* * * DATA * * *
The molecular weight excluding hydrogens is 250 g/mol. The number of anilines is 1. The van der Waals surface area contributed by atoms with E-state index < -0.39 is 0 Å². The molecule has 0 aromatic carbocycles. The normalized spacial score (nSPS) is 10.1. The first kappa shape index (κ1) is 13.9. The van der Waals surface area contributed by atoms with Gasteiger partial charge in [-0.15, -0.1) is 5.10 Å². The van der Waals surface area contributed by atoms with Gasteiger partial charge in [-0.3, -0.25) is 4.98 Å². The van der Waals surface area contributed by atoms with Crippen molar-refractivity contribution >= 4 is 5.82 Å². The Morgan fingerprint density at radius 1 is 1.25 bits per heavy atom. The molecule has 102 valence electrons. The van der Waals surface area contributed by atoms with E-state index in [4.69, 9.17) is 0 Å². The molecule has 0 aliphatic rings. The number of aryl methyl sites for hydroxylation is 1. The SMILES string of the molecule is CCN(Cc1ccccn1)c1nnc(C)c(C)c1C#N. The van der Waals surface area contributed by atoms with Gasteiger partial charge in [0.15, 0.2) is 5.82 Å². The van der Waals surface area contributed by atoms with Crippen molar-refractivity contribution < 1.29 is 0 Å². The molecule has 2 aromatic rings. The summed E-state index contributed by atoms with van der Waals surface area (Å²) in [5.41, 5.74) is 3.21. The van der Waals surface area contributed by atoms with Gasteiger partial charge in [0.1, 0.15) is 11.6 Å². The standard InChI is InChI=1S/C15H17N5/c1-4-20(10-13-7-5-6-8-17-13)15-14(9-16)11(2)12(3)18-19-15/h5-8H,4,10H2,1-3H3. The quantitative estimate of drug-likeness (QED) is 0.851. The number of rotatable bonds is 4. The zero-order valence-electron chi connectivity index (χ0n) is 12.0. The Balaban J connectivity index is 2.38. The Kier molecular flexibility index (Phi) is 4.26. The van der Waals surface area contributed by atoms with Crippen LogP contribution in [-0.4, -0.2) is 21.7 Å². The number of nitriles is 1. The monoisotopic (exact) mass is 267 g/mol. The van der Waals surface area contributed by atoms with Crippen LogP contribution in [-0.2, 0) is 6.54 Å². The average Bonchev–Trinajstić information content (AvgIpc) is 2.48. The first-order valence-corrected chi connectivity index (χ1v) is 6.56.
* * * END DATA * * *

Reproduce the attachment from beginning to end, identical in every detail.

The molecular weight excluding hydrogens is 250 g/mol. The number of anilines is 1. The van der Waals surface area contributed by atoms with E-state index < -0.39 is 0 Å². The molecule has 0 aromatic carbocycles. The normalized spacial score (nSPS) is 10.1. The first kappa shape index (κ1) is 13.9. The van der Waals surface area contributed by atoms with Gasteiger partial charge in [-0.15, -0.1) is 5.10 Å². The van der Waals surface area contributed by atoms with Gasteiger partial charge in [-0.3, -0.25) is 4.98 Å². The van der Waals surface area contributed by atoms with Crippen molar-refractivity contribution >= 4 is 5.82 Å². The Morgan fingerprint density at radius 1 is 1.25 bits per heavy atom. The molecule has 102 valence electrons. The van der Waals surface area contributed by atoms with E-state index in [4.69, 9.17) is 0 Å². The molecule has 0 aliphatic rings. The number of aryl methyl sites for hydroxylation is 1. The SMILES string of the molecule is CCN(Cc1ccccn1)c1nnc(C)c(C)c1C#N. The van der Waals surface area contributed by atoms with Gasteiger partial charge in [0.15, 0.2) is 5.82 Å². The van der Waals surface area contributed by atoms with Crippen molar-refractivity contribution < 1.29 is 0 Å². The molecule has 2 aromatic rings. The summed E-state index contributed by atoms with van der Waals surface area (Å²) in [5.41, 5.74) is 3.21. The van der Waals surface area contributed by atoms with Gasteiger partial charge in [0.1, 0.15) is 11.6 Å². The standard InChI is InChI=1S/C15H17N5/c1-4-20(10-13-7-5-6-8-17-13)15-14(9-16)11(2)12(3)18-19-15/h5-8H,4,10H2,1-3H3. The quantitative estimate of drug-likeness (QED) is 0.851. The number of rotatable bonds is 4. The zero-order valence-electron chi connectivity index (χ0n) is 12.0. The Balaban J connectivity index is 2.38. The Kier molecular flexibility index (Phi) is 4.26. The van der Waals surface area contributed by atoms with Crippen LogP contribution in [-0.4, -0.2) is 21.7 Å². The number of nitriles is 1. The monoisotopic (exact) mass is 267 g/mol. The van der Waals surface area contributed by atoms with Crippen LogP contribution in [-0.2, 0) is 6.54 Å². The average Bonchev–Trinajstić information content (AvgIpc) is 2.48. The first-order valence-corrected chi connectivity index (χ1v) is 6.56.